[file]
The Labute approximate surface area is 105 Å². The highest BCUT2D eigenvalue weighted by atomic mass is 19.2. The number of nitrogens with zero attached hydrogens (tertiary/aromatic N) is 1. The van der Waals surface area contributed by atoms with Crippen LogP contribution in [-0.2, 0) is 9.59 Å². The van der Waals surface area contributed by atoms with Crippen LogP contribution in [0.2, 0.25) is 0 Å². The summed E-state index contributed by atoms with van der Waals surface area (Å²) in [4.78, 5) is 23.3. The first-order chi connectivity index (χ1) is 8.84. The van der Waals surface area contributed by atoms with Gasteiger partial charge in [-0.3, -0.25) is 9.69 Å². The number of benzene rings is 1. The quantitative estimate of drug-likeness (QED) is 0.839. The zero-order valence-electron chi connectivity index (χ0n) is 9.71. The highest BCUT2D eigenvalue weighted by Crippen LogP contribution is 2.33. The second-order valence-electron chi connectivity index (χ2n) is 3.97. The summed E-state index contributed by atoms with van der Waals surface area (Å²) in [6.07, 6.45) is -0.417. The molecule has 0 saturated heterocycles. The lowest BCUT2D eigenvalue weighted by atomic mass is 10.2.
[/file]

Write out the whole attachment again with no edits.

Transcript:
The Labute approximate surface area is 105 Å². The highest BCUT2D eigenvalue weighted by atomic mass is 19.2. The number of nitrogens with zero attached hydrogens (tertiary/aromatic N) is 1. The van der Waals surface area contributed by atoms with Crippen LogP contribution in [-0.2, 0) is 9.59 Å². The van der Waals surface area contributed by atoms with Crippen LogP contribution in [0.2, 0.25) is 0 Å². The summed E-state index contributed by atoms with van der Waals surface area (Å²) in [4.78, 5) is 23.3. The first-order chi connectivity index (χ1) is 8.84. The van der Waals surface area contributed by atoms with Gasteiger partial charge in [-0.3, -0.25) is 9.69 Å². The number of benzene rings is 1. The quantitative estimate of drug-likeness (QED) is 0.839. The zero-order valence-electron chi connectivity index (χ0n) is 9.71. The highest BCUT2D eigenvalue weighted by Crippen LogP contribution is 2.33. The second-order valence-electron chi connectivity index (χ2n) is 3.97. The summed E-state index contributed by atoms with van der Waals surface area (Å²) in [6.07, 6.45) is -0.417. The molecule has 0 saturated heterocycles. The lowest BCUT2D eigenvalue weighted by atomic mass is 10.2.